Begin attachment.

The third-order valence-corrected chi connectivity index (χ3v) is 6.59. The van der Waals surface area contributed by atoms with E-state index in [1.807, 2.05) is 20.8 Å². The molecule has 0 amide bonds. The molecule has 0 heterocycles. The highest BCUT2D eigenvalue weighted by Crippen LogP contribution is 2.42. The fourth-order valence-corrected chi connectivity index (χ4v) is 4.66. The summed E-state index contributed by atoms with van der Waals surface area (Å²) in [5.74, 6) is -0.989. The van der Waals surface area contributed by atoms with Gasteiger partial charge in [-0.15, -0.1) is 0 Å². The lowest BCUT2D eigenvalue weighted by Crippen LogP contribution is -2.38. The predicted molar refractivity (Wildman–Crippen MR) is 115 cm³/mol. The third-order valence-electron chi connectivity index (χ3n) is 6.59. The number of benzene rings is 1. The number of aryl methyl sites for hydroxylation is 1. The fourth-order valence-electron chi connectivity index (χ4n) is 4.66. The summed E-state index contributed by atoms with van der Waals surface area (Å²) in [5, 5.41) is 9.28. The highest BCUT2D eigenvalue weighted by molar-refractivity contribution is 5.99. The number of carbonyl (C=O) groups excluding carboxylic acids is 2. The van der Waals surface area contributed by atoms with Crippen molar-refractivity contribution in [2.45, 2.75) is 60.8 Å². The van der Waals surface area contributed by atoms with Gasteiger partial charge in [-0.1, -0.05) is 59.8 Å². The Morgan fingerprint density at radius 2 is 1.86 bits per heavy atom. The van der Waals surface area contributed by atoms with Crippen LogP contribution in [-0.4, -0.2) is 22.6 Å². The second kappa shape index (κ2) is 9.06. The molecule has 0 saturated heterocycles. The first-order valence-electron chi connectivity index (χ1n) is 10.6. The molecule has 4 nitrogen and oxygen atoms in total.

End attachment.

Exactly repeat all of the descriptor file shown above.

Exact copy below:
The third-order valence-corrected chi connectivity index (χ3v) is 6.59. The van der Waals surface area contributed by atoms with E-state index in [1.807, 2.05) is 20.8 Å². The molecule has 0 amide bonds. The molecule has 0 heterocycles. The highest BCUT2D eigenvalue weighted by Crippen LogP contribution is 2.42. The fourth-order valence-corrected chi connectivity index (χ4v) is 4.66. The summed E-state index contributed by atoms with van der Waals surface area (Å²) in [5.74, 6) is -0.989. The van der Waals surface area contributed by atoms with Gasteiger partial charge in [-0.15, -0.1) is 0 Å². The lowest BCUT2D eigenvalue weighted by Crippen LogP contribution is -2.38. The predicted molar refractivity (Wildman–Crippen MR) is 115 cm³/mol. The third-order valence-electron chi connectivity index (χ3n) is 6.59. The number of benzene rings is 1. The number of aryl methyl sites for hydroxylation is 1. The fourth-order valence-electron chi connectivity index (χ4n) is 4.66. The summed E-state index contributed by atoms with van der Waals surface area (Å²) in [5, 5.41) is 9.28. The highest BCUT2D eigenvalue weighted by molar-refractivity contribution is 5.99. The number of carbonyl (C=O) groups excluding carboxylic acids is 2. The van der Waals surface area contributed by atoms with Crippen molar-refractivity contribution in [2.45, 2.75) is 60.8 Å². The van der Waals surface area contributed by atoms with Gasteiger partial charge in [-0.1, -0.05) is 59.8 Å². The Morgan fingerprint density at radius 2 is 1.86 bits per heavy atom. The van der Waals surface area contributed by atoms with Crippen LogP contribution in [-0.4, -0.2) is 22.6 Å². The second kappa shape index (κ2) is 9.06. The molecule has 0 saturated heterocycles. The first-order valence-electron chi connectivity index (χ1n) is 10.6. The molecule has 4 nitrogen and oxygen atoms in total.